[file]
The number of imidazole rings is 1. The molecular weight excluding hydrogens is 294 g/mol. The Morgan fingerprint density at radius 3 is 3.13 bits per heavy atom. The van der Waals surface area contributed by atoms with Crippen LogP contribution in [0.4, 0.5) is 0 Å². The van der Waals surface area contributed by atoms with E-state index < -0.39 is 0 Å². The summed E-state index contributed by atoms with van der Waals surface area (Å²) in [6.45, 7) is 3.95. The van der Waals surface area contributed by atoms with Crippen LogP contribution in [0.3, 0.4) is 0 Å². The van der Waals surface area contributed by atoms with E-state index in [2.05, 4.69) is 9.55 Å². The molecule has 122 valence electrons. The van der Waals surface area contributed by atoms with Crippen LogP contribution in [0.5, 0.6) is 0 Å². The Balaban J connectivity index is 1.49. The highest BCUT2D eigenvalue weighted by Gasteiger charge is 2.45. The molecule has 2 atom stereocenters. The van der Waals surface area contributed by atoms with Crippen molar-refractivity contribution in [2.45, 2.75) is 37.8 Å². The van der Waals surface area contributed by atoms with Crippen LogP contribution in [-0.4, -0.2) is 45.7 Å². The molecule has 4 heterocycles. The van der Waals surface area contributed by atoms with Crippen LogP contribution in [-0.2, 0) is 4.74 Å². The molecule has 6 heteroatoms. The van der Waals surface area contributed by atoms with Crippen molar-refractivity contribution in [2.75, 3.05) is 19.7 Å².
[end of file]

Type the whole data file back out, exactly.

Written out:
The number of imidazole rings is 1. The molecular weight excluding hydrogens is 294 g/mol. The Morgan fingerprint density at radius 3 is 3.13 bits per heavy atom. The van der Waals surface area contributed by atoms with Crippen LogP contribution in [0.4, 0.5) is 0 Å². The van der Waals surface area contributed by atoms with E-state index < -0.39 is 0 Å². The summed E-state index contributed by atoms with van der Waals surface area (Å²) in [6.45, 7) is 3.95. The van der Waals surface area contributed by atoms with Crippen LogP contribution in [0.3, 0.4) is 0 Å². The van der Waals surface area contributed by atoms with E-state index in [2.05, 4.69) is 9.55 Å². The molecule has 122 valence electrons. The van der Waals surface area contributed by atoms with Crippen LogP contribution in [0.5, 0.6) is 0 Å². The Balaban J connectivity index is 1.49. The highest BCUT2D eigenvalue weighted by Gasteiger charge is 2.45. The molecule has 2 atom stereocenters. The van der Waals surface area contributed by atoms with Crippen molar-refractivity contribution in [2.45, 2.75) is 37.8 Å². The van der Waals surface area contributed by atoms with Crippen LogP contribution in [-0.4, -0.2) is 45.7 Å². The molecule has 4 heterocycles. The van der Waals surface area contributed by atoms with Crippen LogP contribution in [-0.2, 0) is 4.74 Å². The molecule has 6 heteroatoms. The van der Waals surface area contributed by atoms with Crippen molar-refractivity contribution in [2.75, 3.05) is 19.7 Å².